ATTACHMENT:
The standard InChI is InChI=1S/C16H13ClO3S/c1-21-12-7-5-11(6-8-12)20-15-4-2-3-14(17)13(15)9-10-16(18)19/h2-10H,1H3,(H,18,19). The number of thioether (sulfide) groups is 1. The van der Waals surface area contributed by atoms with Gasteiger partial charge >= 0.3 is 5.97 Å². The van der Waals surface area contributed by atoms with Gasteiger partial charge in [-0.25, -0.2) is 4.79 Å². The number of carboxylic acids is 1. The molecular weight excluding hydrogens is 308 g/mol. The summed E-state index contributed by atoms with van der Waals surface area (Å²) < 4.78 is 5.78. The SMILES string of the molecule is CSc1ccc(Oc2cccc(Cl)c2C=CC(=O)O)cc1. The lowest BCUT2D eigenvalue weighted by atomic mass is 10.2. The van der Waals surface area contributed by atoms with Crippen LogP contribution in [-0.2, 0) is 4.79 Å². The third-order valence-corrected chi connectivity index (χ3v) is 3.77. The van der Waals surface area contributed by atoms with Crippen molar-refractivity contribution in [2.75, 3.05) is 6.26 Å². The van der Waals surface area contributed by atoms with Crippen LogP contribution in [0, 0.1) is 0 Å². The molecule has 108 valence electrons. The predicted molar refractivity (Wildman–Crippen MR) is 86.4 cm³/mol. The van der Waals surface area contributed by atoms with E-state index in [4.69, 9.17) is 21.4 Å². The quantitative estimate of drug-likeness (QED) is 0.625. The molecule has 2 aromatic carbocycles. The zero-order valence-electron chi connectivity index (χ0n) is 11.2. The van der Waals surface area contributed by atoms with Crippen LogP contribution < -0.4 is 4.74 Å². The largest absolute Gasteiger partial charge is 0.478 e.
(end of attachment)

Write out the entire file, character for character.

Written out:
The standard InChI is InChI=1S/C16H13ClO3S/c1-21-12-7-5-11(6-8-12)20-15-4-2-3-14(17)13(15)9-10-16(18)19/h2-10H,1H3,(H,18,19). The number of thioether (sulfide) groups is 1. The van der Waals surface area contributed by atoms with Gasteiger partial charge >= 0.3 is 5.97 Å². The van der Waals surface area contributed by atoms with Gasteiger partial charge in [-0.25, -0.2) is 4.79 Å². The number of carboxylic acids is 1. The molecular weight excluding hydrogens is 308 g/mol. The summed E-state index contributed by atoms with van der Waals surface area (Å²) < 4.78 is 5.78. The SMILES string of the molecule is CSc1ccc(Oc2cccc(Cl)c2C=CC(=O)O)cc1. The lowest BCUT2D eigenvalue weighted by atomic mass is 10.2. The van der Waals surface area contributed by atoms with Crippen LogP contribution in [-0.2, 0) is 4.79 Å². The third-order valence-corrected chi connectivity index (χ3v) is 3.77. The van der Waals surface area contributed by atoms with Crippen molar-refractivity contribution in [2.75, 3.05) is 6.26 Å². The van der Waals surface area contributed by atoms with Crippen LogP contribution in [0, 0.1) is 0 Å². The molecule has 108 valence electrons. The predicted molar refractivity (Wildman–Crippen MR) is 86.4 cm³/mol. The van der Waals surface area contributed by atoms with E-state index in [4.69, 9.17) is 21.4 Å². The quantitative estimate of drug-likeness (QED) is 0.625. The molecule has 2 aromatic carbocycles. The zero-order valence-electron chi connectivity index (χ0n) is 11.2. The van der Waals surface area contributed by atoms with Crippen LogP contribution < -0.4 is 4.74 Å². The largest absolute Gasteiger partial charge is 0.478 e.